When I got the email asking for article submissions and even book pitches I was intrigued. I liked to write, and I wanted to use my gifting to serve the church. Here was an open invitation to produce some materials that would benefit not only my local church but hopefully many others. I decided to respond and run a few ideas around to the editors for some articles. They were eager and excited that I would be willing to share and began to dialog with me about my ideas. Ben Roberts and Brad Watson began to encourage me to write more. They encouraged me to write a book. 

As I wrote, they began to provide helpful and more concrete edits for everPresentAfter completing the initial manuscript and sending it in, Jonathan Dodson jumped back into the process and gave some helpful and strong critiques to my first attempts. The book needed more focus and he challenged me to go back and rewrite most of it to make it a stronger book. Brad encouraged me to learn to “write tight” and make my manuscript as strong as I could.

As I labored in the late nights and during parts of my family vacations I was encouraged by the team that was very excited about the project. A new executive director, Brandon Smith hopped into the process towards the end along with Mathew Sims and began to help in the promotion and final editing of the book. As we worked together I saw they encouraged and cheered me and the project along. Launch day came and the book was met with an encouraging reception.

More than anything though, it wasn’t my idea or my execution of the idea that brought the project along or made it what it is. It was the team of editors, thinkers, and encouragers that walked along with me in the process. I am grateful for Jonathan’s push back on initial manuscript to make it a better book. Brad, Brandon, Mathew at the others at GCD have been strong supporters and encouragers. I’ve learned a lot, and grown to become a better writer because of their help.

Beyond my book, GCD produces a new long-form article three times each week from men and women all over the world who are committed to “making, maturing, and multiplying disciples of Jesus.” These articles have been wonderfully helpful to me at many different points along the way. In fact the book Make, Mature, and Multiply is a wonderful “best-of” compilation that serves those who will learn well.

Today I want to give thanks to God for GCD and all the editors, writers, and friends there who have glorified Christ by their work and helped me become a better writer as a result. I am in no way a great writer, but I’ve advanced mainly because of their support and encouragement. I hope that you will put GCD’s website in your queue of regular reads on the web and learn and grow as I have.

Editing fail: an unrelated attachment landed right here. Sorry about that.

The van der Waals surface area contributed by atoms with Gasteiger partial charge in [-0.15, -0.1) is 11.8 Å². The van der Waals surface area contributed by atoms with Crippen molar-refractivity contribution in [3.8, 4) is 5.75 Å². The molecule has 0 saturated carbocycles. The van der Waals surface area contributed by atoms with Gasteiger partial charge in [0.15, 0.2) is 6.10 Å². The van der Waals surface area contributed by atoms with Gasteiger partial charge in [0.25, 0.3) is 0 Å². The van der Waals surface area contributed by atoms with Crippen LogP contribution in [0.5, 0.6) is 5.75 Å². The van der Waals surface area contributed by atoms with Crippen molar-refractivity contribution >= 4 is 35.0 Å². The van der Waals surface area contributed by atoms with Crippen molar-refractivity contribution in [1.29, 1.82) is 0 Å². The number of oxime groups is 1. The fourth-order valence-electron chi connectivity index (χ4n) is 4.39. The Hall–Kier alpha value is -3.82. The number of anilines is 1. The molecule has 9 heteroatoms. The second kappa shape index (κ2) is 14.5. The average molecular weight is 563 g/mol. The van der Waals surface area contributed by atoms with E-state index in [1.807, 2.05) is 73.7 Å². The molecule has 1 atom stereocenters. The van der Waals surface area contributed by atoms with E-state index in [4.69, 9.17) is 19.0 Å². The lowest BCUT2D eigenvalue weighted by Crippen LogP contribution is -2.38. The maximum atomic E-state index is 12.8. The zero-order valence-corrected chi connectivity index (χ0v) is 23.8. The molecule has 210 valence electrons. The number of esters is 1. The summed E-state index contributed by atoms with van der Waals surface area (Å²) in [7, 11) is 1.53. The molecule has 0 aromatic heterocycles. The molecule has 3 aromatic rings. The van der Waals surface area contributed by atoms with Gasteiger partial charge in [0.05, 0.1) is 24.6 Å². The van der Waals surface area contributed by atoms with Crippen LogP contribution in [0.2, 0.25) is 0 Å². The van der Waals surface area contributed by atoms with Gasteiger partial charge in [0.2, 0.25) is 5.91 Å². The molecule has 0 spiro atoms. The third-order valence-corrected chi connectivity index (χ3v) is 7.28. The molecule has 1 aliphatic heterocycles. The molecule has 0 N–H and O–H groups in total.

For more visit Gospel-Centered Discipleship.

New GCD Article and an everPresent Update

Today my latest article, "When People Can't Listen" was posted over at GCD. Here's an excerpt:

Frustration was brewing toward the Coleman family. Again and again and again Pastor Seth and the elders of the church had met with the family to encourage, counsel, and challenge them. Being the good “gospel-centered” church that they were, they demonstrated the glory of God and his goodness to them. They opened the Word of truth to them and called them to faith and obedience. They did everything “right” and by the book. Law, gospel, grace, and glory were all there in parts of their counseling. But the response of the Coleman’s hearts hadn’t changed. There might have been some momentary transitions in behavior, but they were really just momentary.

Visit Gospel-Centered Discipleship for the whole article. Be sure to check back in two weeks as well for the new site design there. I've heard it is going to be really helpful.

Also a few of you have asked lately what the status is of everPresent (my upcoming book). I'm very excited that it's in the finishing editorial phases and has a street date of March 17, 2014. There are a few places in the book that need a bit more paint and some touching up to do but the release is in sight and I am really eager to see it out and engaging lives. I asked my Gospel Community the other night to be in prayer for the launch that the Lord the would cause the book to bear fruit and help people live on mission well where ever they are at.

Will you please join me in that prayer?